COP28: climate crisis is a health crisis, say scientific and health-focused organisations and experts

The European Respiratory Society (ERS) and the European Lung Foundation (ELF) have led a group of more than 60 medical, public health and scientific societies, patient representative organisations and experts in a call for decision makers at the 28th Conference of the Parties of the UNFCCC (COP28) to prioritise action to mitigate but also adapt to the health effects of climate change, to prepare societies and communities for a ‘much more complex future’.

The organisations have called for comprehensive action in a joint statement initiated by ERS and ELF and published ahead of COP28.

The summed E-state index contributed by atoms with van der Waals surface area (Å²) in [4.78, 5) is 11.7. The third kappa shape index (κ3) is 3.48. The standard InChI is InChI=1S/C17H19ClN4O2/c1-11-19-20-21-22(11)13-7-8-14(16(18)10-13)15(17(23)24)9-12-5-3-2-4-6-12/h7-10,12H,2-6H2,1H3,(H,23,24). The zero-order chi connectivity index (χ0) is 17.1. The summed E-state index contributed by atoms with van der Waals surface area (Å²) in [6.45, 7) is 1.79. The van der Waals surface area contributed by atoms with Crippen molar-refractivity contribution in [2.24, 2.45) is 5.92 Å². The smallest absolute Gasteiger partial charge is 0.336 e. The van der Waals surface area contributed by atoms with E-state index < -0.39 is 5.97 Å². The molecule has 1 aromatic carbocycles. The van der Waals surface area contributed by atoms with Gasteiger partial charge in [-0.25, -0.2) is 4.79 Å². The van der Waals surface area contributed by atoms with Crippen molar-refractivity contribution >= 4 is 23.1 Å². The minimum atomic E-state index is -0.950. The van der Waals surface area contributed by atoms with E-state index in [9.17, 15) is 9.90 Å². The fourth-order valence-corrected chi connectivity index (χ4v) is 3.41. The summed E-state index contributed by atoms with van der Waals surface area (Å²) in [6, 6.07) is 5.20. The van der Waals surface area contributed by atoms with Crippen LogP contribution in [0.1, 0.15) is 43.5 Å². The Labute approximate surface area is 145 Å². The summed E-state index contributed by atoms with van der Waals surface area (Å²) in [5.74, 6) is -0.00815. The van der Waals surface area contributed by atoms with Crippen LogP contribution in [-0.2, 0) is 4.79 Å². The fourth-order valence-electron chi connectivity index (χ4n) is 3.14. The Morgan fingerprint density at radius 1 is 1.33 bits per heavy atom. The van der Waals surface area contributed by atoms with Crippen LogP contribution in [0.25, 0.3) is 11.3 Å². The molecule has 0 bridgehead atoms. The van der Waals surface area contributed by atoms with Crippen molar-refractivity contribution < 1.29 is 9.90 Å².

The statement stresses that climate change is a global threat requiring immediate action, while also outlining to governments worldwide that it also presents a significant public health policy opportunity for those prepared to act.

Climate change has an ever-increasing impact on health. This includes, but is not limited to:

  • By 2050, climate change is expected to cause at least 250,000 deaths every year.
  • As well as direct impacts derived from extreme weather events, climate change carries indirect impact through changes in aeroallergen exposure patterns, air quality, wildfires, and transmissibility of vector- and water-borne diseases.
  • Due to worsening air quality and increasing temperatures, climate change exacerbates respiratory health conditions such as asthma and COPD.
  • Climate change disproportionately affects vulnerable and marginalised communities and exacerbates existing health disparities.